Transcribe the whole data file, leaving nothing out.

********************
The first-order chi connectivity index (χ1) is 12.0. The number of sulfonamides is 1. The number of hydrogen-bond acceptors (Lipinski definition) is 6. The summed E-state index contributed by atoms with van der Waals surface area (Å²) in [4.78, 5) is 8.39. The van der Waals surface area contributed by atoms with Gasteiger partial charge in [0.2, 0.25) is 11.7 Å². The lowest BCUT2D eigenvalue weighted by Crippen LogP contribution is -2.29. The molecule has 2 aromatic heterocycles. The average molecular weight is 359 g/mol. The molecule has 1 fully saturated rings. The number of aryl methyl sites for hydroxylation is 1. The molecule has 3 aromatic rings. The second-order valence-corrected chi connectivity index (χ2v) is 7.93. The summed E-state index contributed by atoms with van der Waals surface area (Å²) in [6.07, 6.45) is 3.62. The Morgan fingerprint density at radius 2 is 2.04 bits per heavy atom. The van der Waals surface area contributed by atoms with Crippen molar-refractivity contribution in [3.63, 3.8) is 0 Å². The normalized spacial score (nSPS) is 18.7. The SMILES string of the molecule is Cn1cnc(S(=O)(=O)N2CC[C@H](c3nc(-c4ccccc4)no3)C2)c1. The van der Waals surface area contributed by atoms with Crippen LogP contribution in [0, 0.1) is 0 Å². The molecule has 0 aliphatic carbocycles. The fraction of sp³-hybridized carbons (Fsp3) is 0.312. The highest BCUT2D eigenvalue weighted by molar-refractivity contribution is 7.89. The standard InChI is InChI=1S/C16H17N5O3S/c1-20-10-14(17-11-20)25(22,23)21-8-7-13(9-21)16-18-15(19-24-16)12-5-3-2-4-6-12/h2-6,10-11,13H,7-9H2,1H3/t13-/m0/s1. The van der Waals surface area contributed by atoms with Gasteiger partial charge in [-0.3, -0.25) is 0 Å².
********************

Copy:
The first-order chi connectivity index (χ1) is 12.0. The number of sulfonamides is 1. The number of hydrogen-bond acceptors (Lipinski definition) is 6. The summed E-state index contributed by atoms with van der Waals surface area (Å²) in [4.78, 5) is 8.39. The van der Waals surface area contributed by atoms with Gasteiger partial charge in [0.2, 0.25) is 11.7 Å². The lowest BCUT2D eigenvalue weighted by Crippen LogP contribution is -2.29. The molecule has 2 aromatic heterocycles. The average molecular weight is 359 g/mol. The molecule has 1 fully saturated rings. The number of aryl methyl sites for hydroxylation is 1. The molecule has 3 aromatic rings. The second-order valence-corrected chi connectivity index (χ2v) is 7.93. The summed E-state index contributed by atoms with van der Waals surface area (Å²) in [6.07, 6.45) is 3.62. The Morgan fingerprint density at radius 2 is 2.04 bits per heavy atom. The van der Waals surface area contributed by atoms with Crippen molar-refractivity contribution in [3.63, 3.8) is 0 Å². The normalized spacial score (nSPS) is 18.7. The SMILES string of the molecule is Cn1cnc(S(=O)(=O)N2CC[C@H](c3nc(-c4ccccc4)no3)C2)c1. The van der Waals surface area contributed by atoms with Crippen LogP contribution in [0, 0.1) is 0 Å². The molecule has 0 aliphatic carbocycles. The fraction of sp³-hybridized carbons (Fsp3) is 0.312. The highest BCUT2D eigenvalue weighted by molar-refractivity contribution is 7.89. The standard InChI is InChI=1S/C16H17N5O3S/c1-20-10-14(17-11-20)25(22,23)21-8-7-13(9-21)16-18-15(19-24-16)12-5-3-2-4-6-12/h2-6,10-11,13H,7-9H2,1H3/t13-/m0/s1. The van der Waals surface area contributed by atoms with Gasteiger partial charge in [-0.3, -0.25) is 0 Å².